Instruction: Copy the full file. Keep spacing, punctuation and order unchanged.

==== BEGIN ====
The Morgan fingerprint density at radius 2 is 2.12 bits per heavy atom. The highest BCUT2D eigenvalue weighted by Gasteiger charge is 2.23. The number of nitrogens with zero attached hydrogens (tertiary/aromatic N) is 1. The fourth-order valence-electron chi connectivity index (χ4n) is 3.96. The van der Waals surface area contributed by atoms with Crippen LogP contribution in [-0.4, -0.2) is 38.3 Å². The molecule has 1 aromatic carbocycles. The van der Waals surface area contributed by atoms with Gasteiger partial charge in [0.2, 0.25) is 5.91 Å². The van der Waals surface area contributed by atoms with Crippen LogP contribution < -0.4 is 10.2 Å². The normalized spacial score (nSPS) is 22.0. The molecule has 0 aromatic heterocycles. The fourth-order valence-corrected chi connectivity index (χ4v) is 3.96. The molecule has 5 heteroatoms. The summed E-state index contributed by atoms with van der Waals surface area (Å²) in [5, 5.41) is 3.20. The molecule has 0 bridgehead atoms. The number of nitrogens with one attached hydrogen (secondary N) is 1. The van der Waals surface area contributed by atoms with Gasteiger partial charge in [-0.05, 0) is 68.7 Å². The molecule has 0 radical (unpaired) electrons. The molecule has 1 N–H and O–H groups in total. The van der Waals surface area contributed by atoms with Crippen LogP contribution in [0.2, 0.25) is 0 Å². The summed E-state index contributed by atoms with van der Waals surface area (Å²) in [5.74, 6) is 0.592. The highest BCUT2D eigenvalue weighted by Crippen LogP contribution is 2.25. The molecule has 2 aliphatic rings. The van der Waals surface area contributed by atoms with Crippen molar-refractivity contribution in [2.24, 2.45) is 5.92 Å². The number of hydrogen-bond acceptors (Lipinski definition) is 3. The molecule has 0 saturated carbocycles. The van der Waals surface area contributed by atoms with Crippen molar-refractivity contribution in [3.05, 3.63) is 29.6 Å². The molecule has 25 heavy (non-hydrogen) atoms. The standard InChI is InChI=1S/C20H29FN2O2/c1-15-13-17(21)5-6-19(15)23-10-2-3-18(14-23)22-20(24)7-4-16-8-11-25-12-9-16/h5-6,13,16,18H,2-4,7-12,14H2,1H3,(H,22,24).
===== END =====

The Morgan fingerprint density at radius 2 is 2.12 bits per heavy atom. The highest BCUT2D eigenvalue weighted by Gasteiger charge is 2.23. The number of nitrogens with zero attached hydrogens (tertiary/aromatic N) is 1. The fourth-order valence-electron chi connectivity index (χ4n) is 3.96. The van der Waals surface area contributed by atoms with Crippen LogP contribution in [-0.4, -0.2) is 38.3 Å². The molecule has 1 aromatic carbocycles. The van der Waals surface area contributed by atoms with Gasteiger partial charge in [0.2, 0.25) is 5.91 Å². The van der Waals surface area contributed by atoms with Crippen LogP contribution < -0.4 is 10.2 Å². The normalized spacial score (nSPS) is 22.0. The molecule has 0 aromatic heterocycles. The fourth-order valence-corrected chi connectivity index (χ4v) is 3.96. The molecule has 5 heteroatoms. The summed E-state index contributed by atoms with van der Waals surface area (Å²) in [5, 5.41) is 3.20. The molecule has 0 bridgehead atoms. The number of nitrogens with one attached hydrogen (secondary N) is 1. The van der Waals surface area contributed by atoms with Gasteiger partial charge in [-0.05, 0) is 68.7 Å². The molecule has 0 radical (unpaired) electrons. The molecule has 1 N–H and O–H groups in total. The van der Waals surface area contributed by atoms with Crippen LogP contribution in [0.2, 0.25) is 0 Å². The summed E-state index contributed by atoms with van der Waals surface area (Å²) in [5.74, 6) is 0.592. The highest BCUT2D eigenvalue weighted by Crippen LogP contribution is 2.25. The molecule has 2 aliphatic rings. The van der Waals surface area contributed by atoms with Crippen molar-refractivity contribution in [2.24, 2.45) is 5.92 Å². The number of hydrogen-bond acceptors (Lipinski definition) is 3. The molecule has 0 saturated carbocycles. The van der Waals surface area contributed by atoms with Crippen molar-refractivity contribution in [3.05, 3.63) is 29.6 Å². The molecule has 25 heavy (non-hydrogen) atoms. The standard InChI is InChI=1S/C20H29FN2O2/c1-15-13-17(21)5-6-19(15)23-10-2-3-18(14-23)22-20(24)7-4-16-8-11-25-12-9-16/h5-6,13,16,18H,2-4,7-12,14H2,1H3,(H,22,24).